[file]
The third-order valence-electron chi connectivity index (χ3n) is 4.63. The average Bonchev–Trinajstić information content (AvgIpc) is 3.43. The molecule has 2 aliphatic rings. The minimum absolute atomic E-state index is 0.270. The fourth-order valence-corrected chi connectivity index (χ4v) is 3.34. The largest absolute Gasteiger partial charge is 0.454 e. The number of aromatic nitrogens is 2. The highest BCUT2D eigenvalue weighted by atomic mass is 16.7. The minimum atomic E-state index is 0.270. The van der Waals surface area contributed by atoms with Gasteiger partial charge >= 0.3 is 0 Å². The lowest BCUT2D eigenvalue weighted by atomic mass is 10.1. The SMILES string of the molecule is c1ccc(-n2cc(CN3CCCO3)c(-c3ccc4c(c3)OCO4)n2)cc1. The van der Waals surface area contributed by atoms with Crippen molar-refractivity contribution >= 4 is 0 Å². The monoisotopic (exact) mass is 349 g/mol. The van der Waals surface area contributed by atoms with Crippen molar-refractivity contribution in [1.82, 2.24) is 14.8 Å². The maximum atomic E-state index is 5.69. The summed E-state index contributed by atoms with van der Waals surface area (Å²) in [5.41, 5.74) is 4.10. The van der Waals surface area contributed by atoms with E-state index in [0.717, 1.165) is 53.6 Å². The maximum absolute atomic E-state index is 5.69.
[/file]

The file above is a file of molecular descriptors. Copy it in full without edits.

The third-order valence-electron chi connectivity index (χ3n) is 4.63. The average Bonchev–Trinajstić information content (AvgIpc) is 3.43. The molecule has 2 aliphatic rings. The minimum absolute atomic E-state index is 0.270. The fourth-order valence-corrected chi connectivity index (χ4v) is 3.34. The largest absolute Gasteiger partial charge is 0.454 e. The number of aromatic nitrogens is 2. The highest BCUT2D eigenvalue weighted by atomic mass is 16.7. The minimum atomic E-state index is 0.270. The van der Waals surface area contributed by atoms with Gasteiger partial charge >= 0.3 is 0 Å². The lowest BCUT2D eigenvalue weighted by atomic mass is 10.1. The SMILES string of the molecule is c1ccc(-n2cc(CN3CCCO3)c(-c3ccc4c(c3)OCO4)n2)cc1. The van der Waals surface area contributed by atoms with Crippen molar-refractivity contribution >= 4 is 0 Å². The monoisotopic (exact) mass is 349 g/mol. The van der Waals surface area contributed by atoms with Crippen molar-refractivity contribution in [1.82, 2.24) is 14.8 Å². The maximum atomic E-state index is 5.69. The summed E-state index contributed by atoms with van der Waals surface area (Å²) in [5.41, 5.74) is 4.10. The van der Waals surface area contributed by atoms with E-state index in [0.717, 1.165) is 53.6 Å². The maximum absolute atomic E-state index is 5.69.